P.E.I. MLAs may soon be getting a hike in pay on the same day Islanders start paying a new, higher tax.
The Indemnities and Allowances Commission filed its most recent report to the legislature earlier this month. In it, the commission decided on a one per cent increase for MLA salaries beginning April - the same day the HST will come into effect in P.E.I.
The report notes that MLA salaries have been frozen since 2009 and are currently the lowest in the region and the country.
"The commission has concluded, based on the consumer price index, collective bargaining agreements and a comparison of MLA compensation in other jurisdictions, that there shall be a one per cent increase in remuneration (rounded to the nearest $100) for the fiscal year beginning April 1, 2013," the report states.
This decision comes on the heels of a recent admission by government it may once again have to push back its deficit elimination target date of 2015 by a year. Finance Minister Wes Sheridan told The Guardian last month he would have to cut an additional $30 million spending this year to meet the target.
This is the second time Sheridan has pushed back the date on which the province's budget will return to balance.
Government has also spent the last year cutting back its expenditures in every department but health by three to five per cent and has been raising fees for virtually every permit, license and service it provides.
Sheridan has stated repeatedly these measures have been necessary in order to bring the province out of its current $79 million deficit.
"The fact of the matter is, there's a new fiscal reality in the province," Sheridan told The Guardian in August.
But unless government makes a move to stop it, MLAs will automatically receive a boost in their pay on April 1, as decisions by the Indemnities and Allowances Commission are binding.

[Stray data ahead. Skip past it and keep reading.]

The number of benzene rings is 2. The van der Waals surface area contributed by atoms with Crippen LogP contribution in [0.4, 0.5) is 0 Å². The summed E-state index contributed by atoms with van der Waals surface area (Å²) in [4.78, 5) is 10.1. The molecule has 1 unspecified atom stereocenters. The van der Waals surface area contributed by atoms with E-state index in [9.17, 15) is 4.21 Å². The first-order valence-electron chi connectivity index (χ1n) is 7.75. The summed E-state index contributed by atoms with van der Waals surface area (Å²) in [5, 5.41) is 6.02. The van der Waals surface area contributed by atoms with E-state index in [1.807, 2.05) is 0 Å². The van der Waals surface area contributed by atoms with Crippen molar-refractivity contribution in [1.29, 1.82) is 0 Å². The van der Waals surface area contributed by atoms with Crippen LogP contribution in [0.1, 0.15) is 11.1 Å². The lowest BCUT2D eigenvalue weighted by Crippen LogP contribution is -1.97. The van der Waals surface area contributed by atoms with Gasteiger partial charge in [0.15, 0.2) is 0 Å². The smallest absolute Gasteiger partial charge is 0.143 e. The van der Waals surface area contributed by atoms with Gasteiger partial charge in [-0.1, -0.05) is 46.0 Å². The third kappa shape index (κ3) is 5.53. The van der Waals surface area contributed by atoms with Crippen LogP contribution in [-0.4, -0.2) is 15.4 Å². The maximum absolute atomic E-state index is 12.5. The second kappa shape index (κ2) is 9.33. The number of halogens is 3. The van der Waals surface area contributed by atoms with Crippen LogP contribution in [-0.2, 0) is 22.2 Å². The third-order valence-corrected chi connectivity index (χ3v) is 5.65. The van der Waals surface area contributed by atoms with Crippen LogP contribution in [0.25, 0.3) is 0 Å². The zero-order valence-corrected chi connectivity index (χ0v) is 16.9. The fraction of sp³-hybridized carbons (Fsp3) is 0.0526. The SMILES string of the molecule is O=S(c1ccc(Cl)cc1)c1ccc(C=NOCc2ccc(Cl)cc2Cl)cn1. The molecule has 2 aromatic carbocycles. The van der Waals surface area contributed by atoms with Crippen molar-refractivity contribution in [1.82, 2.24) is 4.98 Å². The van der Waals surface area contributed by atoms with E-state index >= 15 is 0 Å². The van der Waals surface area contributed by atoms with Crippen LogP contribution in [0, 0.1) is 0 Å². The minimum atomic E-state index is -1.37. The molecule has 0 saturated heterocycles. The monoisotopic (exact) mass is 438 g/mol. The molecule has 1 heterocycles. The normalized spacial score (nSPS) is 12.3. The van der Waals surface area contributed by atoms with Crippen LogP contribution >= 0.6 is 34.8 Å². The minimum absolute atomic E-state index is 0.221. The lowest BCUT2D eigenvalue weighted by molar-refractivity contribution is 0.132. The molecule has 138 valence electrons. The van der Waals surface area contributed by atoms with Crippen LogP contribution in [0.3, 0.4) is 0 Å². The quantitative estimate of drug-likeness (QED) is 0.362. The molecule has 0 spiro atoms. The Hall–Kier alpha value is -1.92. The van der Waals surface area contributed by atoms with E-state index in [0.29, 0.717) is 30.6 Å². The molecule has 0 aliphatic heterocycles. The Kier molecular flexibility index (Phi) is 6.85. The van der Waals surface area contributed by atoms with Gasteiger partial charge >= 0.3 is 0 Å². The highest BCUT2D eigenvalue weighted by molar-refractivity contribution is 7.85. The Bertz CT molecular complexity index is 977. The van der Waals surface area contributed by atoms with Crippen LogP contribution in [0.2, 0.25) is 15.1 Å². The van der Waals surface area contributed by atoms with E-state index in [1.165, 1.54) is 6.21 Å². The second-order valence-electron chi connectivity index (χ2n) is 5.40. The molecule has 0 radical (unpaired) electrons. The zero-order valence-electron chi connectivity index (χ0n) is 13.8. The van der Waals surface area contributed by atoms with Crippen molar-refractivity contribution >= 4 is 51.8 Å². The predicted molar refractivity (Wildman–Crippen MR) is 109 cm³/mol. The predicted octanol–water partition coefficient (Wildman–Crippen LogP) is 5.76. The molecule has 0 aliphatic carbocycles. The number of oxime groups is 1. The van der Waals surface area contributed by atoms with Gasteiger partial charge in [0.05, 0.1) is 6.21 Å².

NDP Leader Mike Redmond says this is the wrong time for members of the legislature to give themselves a raise.
"In fact I believe their salaries should be tied to the budget," Redmond said.
"If they do a good job they receive an increase in pay, but if they don't and are asking the public or NGOs or whomever to cut three cent, then they should be held to the same standards."
"If they do a good job they receive an increase in pay, but if they don't and are asking the public or NGOs or whomever to cut three cent, then they should be held to the same standards," - NDP Leader Mike Redmond
Such a measure has been floated in the United States, where a U.S. congressman introduced legislation last month proposing to lower congress's salaries if government spending increases.
Redmond believes a measure such as this would help to make government and Opposition members more accountable to the public.
"It's certainly something an NDP government would be pushing for," he said.
The Indemnities and Allowances Commission recommended a two per cent salary increase for MLAs last year, but Premier Robert Ghiz introduced legislation last spring stopping this raise from taking effect. He had frozen it for two years previously and members of the legislative assembly have been paid the same amount since 2009.
The current base salary for MLAs is currently $65,344. This would be raised to $67,400 if the recommended one per cent increase goes ahead.
This would still not change the fact P.E.I. has the lowest rate of remuneration for members of the legislature in the country. The next lowest salaries are in New Brunswick, where an MLA's base annual pay is $85,000.
No one from government or Opposition was willing to provide comment on this story.
Recommended salary for MLAs
MLA base salary - 67,400
Premier - $140,600
Cabinet ministers - $114,500
Speaker - $107,000
Deputy Speaker - $87,200
Opposition Leader - $114,500
Government House Leader - $80,100
Opposition House Leader - $71,800
Government Whip & Opposition Whip - $71,100
Non-ministerial members of executive council committees - $73,600
Leader of a third party - $86,200